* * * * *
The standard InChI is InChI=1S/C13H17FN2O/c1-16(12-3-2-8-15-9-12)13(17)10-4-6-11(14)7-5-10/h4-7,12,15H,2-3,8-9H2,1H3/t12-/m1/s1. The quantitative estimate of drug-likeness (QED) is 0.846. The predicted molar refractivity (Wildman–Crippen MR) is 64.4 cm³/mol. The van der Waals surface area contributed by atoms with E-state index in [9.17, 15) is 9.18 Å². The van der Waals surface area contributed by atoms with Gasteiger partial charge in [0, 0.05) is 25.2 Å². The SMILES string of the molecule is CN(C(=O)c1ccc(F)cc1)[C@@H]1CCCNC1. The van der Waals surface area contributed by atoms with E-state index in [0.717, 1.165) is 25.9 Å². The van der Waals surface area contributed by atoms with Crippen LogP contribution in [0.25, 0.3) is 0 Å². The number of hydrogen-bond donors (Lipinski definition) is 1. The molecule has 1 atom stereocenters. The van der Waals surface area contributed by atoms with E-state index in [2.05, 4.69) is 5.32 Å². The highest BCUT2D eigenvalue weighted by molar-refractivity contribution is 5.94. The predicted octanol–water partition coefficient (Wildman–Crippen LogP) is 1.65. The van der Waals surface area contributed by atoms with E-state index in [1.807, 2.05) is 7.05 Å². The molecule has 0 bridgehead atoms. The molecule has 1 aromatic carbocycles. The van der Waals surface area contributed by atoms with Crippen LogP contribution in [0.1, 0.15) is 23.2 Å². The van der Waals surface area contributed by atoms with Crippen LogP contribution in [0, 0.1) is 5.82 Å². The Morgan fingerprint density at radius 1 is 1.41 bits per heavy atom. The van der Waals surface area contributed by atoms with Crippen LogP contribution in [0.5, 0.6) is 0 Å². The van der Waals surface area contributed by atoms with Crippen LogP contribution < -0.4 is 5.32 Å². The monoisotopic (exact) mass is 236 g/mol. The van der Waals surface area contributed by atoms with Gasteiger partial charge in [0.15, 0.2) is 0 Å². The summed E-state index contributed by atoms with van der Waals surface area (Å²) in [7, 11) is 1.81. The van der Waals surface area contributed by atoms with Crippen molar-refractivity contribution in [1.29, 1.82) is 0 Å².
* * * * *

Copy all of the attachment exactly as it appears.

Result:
The standard InChI is InChI=1S/C13H17FN2O/c1-16(12-3-2-8-15-9-12)13(17)10-4-6-11(14)7-5-10/h4-7,12,15H,2-3,8-9H2,1H3/t12-/m1/s1. The quantitative estimate of drug-likeness (QED) is 0.846. The predicted molar refractivity (Wildman–Crippen MR) is 64.4 cm³/mol. The van der Waals surface area contributed by atoms with E-state index in [9.17, 15) is 9.18 Å². The van der Waals surface area contributed by atoms with Gasteiger partial charge in [0, 0.05) is 25.2 Å². The SMILES string of the molecule is CN(C(=O)c1ccc(F)cc1)[C@@H]1CCCNC1. The van der Waals surface area contributed by atoms with E-state index in [0.717, 1.165) is 25.9 Å². The van der Waals surface area contributed by atoms with Crippen LogP contribution in [0.25, 0.3) is 0 Å². The number of hydrogen-bond donors (Lipinski definition) is 1. The molecule has 1 atom stereocenters. The van der Waals surface area contributed by atoms with E-state index in [2.05, 4.69) is 5.32 Å². The highest BCUT2D eigenvalue weighted by molar-refractivity contribution is 5.94. The predicted octanol–water partition coefficient (Wildman–Crippen LogP) is 1.65. The van der Waals surface area contributed by atoms with E-state index in [1.807, 2.05) is 7.05 Å². The molecule has 0 bridgehead atoms. The molecule has 1 aromatic carbocycles. The van der Waals surface area contributed by atoms with Crippen LogP contribution in [0.1, 0.15) is 23.2 Å². The van der Waals surface area contributed by atoms with Crippen LogP contribution in [0, 0.1) is 5.82 Å². The Morgan fingerprint density at radius 1 is 1.41 bits per heavy atom. The van der Waals surface area contributed by atoms with Crippen LogP contribution in [0.5, 0.6) is 0 Å². The van der Waals surface area contributed by atoms with Crippen LogP contribution < -0.4 is 5.32 Å². The monoisotopic (exact) mass is 236 g/mol. The van der Waals surface area contributed by atoms with Gasteiger partial charge in [0.15, 0.2) is 0 Å². The summed E-state index contributed by atoms with van der Waals surface area (Å²) in [7, 11) is 1.81. The van der Waals surface area contributed by atoms with Crippen molar-refractivity contribution in [1.29, 1.82) is 0 Å².